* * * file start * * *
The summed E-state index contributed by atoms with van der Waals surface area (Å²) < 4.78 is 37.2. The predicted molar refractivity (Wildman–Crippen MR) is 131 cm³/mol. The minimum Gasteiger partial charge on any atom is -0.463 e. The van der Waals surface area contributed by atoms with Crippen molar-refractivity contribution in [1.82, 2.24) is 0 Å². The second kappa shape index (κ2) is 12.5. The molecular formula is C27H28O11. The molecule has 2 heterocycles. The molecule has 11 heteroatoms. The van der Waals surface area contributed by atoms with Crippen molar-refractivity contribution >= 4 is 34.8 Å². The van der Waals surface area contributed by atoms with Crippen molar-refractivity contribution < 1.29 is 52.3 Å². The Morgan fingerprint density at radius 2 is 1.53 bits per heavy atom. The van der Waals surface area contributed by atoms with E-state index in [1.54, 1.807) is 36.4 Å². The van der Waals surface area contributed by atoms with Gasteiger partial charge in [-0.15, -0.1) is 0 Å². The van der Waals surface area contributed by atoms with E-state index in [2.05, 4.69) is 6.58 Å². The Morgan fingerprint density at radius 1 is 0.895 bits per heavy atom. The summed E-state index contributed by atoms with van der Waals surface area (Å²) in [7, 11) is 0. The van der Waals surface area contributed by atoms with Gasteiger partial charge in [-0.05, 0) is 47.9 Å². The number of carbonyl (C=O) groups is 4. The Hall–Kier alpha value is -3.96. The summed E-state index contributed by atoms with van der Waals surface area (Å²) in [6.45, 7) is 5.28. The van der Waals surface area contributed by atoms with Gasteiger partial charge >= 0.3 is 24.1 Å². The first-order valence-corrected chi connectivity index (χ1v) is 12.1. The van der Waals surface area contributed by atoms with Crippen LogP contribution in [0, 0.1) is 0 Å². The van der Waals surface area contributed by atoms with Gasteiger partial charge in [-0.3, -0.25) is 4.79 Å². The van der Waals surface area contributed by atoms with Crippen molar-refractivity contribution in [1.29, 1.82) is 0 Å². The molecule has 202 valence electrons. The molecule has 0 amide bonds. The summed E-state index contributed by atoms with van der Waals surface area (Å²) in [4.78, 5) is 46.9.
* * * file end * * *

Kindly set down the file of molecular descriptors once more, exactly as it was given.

The summed E-state index contributed by atoms with van der Waals surface area (Å²) < 4.78 is 37.2. The predicted molar refractivity (Wildman–Crippen MR) is 131 cm³/mol. The minimum Gasteiger partial charge on any atom is -0.463 e. The van der Waals surface area contributed by atoms with Crippen molar-refractivity contribution in [1.82, 2.24) is 0 Å². The second kappa shape index (κ2) is 12.5. The molecular formula is C27H28O11. The molecule has 2 heterocycles. The molecule has 11 heteroatoms. The van der Waals surface area contributed by atoms with Crippen molar-refractivity contribution >= 4 is 34.8 Å². The van der Waals surface area contributed by atoms with Crippen molar-refractivity contribution < 1.29 is 52.3 Å². The Morgan fingerprint density at radius 2 is 1.53 bits per heavy atom. The van der Waals surface area contributed by atoms with E-state index in [1.54, 1.807) is 36.4 Å². The van der Waals surface area contributed by atoms with Gasteiger partial charge in [-0.15, -0.1) is 0 Å². The van der Waals surface area contributed by atoms with E-state index in [2.05, 4.69) is 6.58 Å². The Morgan fingerprint density at radius 1 is 0.895 bits per heavy atom. The summed E-state index contributed by atoms with van der Waals surface area (Å²) in [7, 11) is 0. The van der Waals surface area contributed by atoms with Gasteiger partial charge in [-0.05, 0) is 47.9 Å². The number of carbonyl (C=O) groups is 4. The Hall–Kier alpha value is -3.96. The summed E-state index contributed by atoms with van der Waals surface area (Å²) in [6.45, 7) is 5.28. The van der Waals surface area contributed by atoms with Gasteiger partial charge >= 0.3 is 24.1 Å². The first-order valence-corrected chi connectivity index (χ1v) is 12.1. The van der Waals surface area contributed by atoms with Crippen LogP contribution in [0, 0.1) is 0 Å². The van der Waals surface area contributed by atoms with Gasteiger partial charge in [-0.3, -0.25) is 4.79 Å². The van der Waals surface area contributed by atoms with Crippen molar-refractivity contribution in [1.29, 1.82) is 0 Å². The molecule has 202 valence electrons. The molecule has 0 amide bonds. The summed E-state index contributed by atoms with van der Waals surface area (Å²) in [4.78, 5) is 46.9.